One thing is clear, the debate will continue, as Lord Carlile, a former reviewer of terror legislation from 2001 to 2011 suggested the plans might have gone too far and warned of a risk of legal challenge to their retrospective nature.

The clamour to find better ways of identifying potential terrorists, deradicalizing those already in the system if that is possible and monitoring those that remain a threat whilst in prison and when eventually released, will continue to increase. Maybe it is also time to recognise that current criminal law is not applicable for some terrorists who can never be deradicalized? However, that would have huge human rights implications in a free and democratic society built on the rule of law.

 

 

 

 

The Science behind the Intelligence – MASINT

The Science behind the Intelligence – MASINT

The Science behind the Intelligence – MASINT

Why have global leaders from the 5 eyes countries started to blame Iran for shooting down Ukrainian airline flight PS752, a Boeing 737-800 from Tehran on Thursday? How would they know not having access to the on the ground investigation? Philip Ingram MBE a former Colonel in British Military Intelligence explains the science behind the intelligence, MASINT.

Talking about the crash, Justin Trudeau, the Canadian Prime Minister, said in a news conference in Ottawa in Canada on Thursday “We have intelligence from multiple sources, including our allies and our own intelligence. The evidence indicates the plane was shot down by an Iranian surface-to-air missile.”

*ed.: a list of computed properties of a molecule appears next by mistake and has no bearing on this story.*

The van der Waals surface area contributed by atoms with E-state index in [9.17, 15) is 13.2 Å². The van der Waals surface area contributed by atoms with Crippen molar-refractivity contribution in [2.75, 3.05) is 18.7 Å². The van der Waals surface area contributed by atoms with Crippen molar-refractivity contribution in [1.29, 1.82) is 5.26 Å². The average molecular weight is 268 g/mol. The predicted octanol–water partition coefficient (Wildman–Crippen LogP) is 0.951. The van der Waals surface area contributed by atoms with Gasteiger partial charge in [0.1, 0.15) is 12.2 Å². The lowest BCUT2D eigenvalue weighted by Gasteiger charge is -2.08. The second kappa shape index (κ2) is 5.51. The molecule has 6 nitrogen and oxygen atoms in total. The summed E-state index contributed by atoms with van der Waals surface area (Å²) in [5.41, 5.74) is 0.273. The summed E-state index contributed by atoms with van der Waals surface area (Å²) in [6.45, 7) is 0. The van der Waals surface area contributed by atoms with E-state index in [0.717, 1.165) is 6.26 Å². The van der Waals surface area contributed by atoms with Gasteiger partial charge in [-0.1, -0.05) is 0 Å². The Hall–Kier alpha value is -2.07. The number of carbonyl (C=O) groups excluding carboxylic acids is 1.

Before that, CBS News in the US said, “U.S. intelligence picked up signals of a radar being turned on, sources told CBS News.”

The UK’s Daily Mail said, “US intelligence says the Boeing 737 was tracked by satellite data which showed the plane airborne for two minutes before detecting the heat signatures of two surface-to-air missiles.

That was quickly followed by an explosion, officials say, before infrared emissions from the plane showed it burning as it crashed to the ground.”

US President Donald Trump said, ‘It was flying in a pretty rough neighbourhood. Somebody could have made a mistake,’ and went on to tell reporters at the White House on Thursday. ‘I have a feeling that something very terrible happened, very devastating.’

The official Iranian line remains the aircraft suffered mechanical failure, so what is the truth and how can we believe reports from unnamed ‘intelligence sources’ that to the nay-sayers will smack of what the Russians love to call – маскировка (maskirovka) or masking. This is “Fake News” in Donald Trump’s vocabulary, at a time when accurately apportioning blame is critical in the international powerplay and need to de-escalate an unfolding crisis.